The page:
The San Diego Municipal Employees Association on Aug. 29 began gathering signatures outside City Hall to prevent City Attorney Michael Aguirre from representing employees in pension litigation.
The petitions being circulated declare that, "Michael Aguirre is NOT my lawyer and he does NOT represent me."
Aguirre, who is battling in court to become the chief legal adviser of the San Diego City Employees' Retirement System, also has called on the city to stop recognizing what he considers to be illegal pension benefits.
"Many of our members feel violated by this attempt by Mr. Aguirre," said Judie Italiano, the president of MEA, which represents more than 6,000 city workers. "They have a legally binding agreement with the city and have already taken cuts in their paychecks and benefits."
Italiano chided Aguirre for what she considers to be a conflict of interest.
"Mr. Aguirre is blatantly violating the California State Supreme Court's Rules of Professional Conduct by claiming that he can represent the interests of city employees with one hand, while he seeks with his other hand to have our pension benefits declared 'illegal,' " she said. "Mr. Aguirre's double dealing erodes public confidence and respect for the law and for the legal profession."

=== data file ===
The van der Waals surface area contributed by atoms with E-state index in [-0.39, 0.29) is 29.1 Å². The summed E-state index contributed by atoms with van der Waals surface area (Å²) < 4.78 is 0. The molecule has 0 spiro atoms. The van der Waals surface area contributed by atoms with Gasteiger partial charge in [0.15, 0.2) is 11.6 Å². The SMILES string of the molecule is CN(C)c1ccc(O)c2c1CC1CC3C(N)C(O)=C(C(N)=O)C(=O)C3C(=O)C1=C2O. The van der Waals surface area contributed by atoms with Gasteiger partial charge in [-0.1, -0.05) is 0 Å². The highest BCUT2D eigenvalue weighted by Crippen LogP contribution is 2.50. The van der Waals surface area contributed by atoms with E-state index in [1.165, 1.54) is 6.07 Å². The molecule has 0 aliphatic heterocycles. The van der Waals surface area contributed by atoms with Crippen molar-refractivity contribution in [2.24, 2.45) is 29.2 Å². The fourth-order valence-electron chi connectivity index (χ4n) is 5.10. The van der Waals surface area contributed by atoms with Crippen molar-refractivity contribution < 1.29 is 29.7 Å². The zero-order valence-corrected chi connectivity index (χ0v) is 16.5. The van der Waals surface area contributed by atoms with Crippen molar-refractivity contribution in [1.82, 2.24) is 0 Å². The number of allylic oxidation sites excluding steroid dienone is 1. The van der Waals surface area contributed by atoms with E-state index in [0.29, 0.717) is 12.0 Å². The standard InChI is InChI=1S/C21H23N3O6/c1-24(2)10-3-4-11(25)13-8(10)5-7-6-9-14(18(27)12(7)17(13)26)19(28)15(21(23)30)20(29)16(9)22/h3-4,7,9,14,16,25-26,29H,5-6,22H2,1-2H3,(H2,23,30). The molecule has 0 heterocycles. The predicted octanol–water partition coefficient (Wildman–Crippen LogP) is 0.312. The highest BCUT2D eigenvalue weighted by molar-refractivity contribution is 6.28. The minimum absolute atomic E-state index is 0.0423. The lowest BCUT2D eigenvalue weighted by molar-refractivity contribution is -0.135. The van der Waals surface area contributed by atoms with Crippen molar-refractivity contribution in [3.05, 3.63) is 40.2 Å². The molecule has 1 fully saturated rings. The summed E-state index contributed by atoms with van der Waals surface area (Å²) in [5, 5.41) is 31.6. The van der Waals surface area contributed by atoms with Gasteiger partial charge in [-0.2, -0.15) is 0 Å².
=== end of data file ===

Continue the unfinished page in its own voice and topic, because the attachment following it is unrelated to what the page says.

During the next few weeks, MEA said it plans to continue gathering employee signatures, and then present them to the City Council for a declaration that Aguirre's activities are "obstructing the city's progress in solving the pension fund crisis."
Aguirre responded: "I'm not their lawyer. I'm the city's lawyer. What's distressing is that apparently their lawyers are not informing them that they already are represented by their own lawyers. I hope they do that."
Also on Aug. 29, Aguirre issued a response to the $456 million fine that global accounting firm KPMG has agreed to pay to avoid being indicted in a scheme to market illegal tax shelters.
The firm is completing the city's long overdue 2003 financial audit.
"The path taken by KPMG is precisely the one that I have proposed that the city of San Diego take in order to extract itself from the ongoing SEC (Securities and Exchange Commission) investigation," said Aguirre in a prepared statement. "We need to detach the city as an entity from the individuals suspected of wrongdoing and pursue a separate resolution. Individual culpability should be handled apart from this process, since those parties have their own defense counsel paid for by taxpayers. It's time to put the city's interest first."
Aguirre has asked the city to retain the accounting firm of Macias Gini & Co. to work with KPMG on completing the 2003 audit, and any restatement of the city's 2002 financial statements. The California-based Macias has been hired to audit the city's 2004 and 2005 financial statements.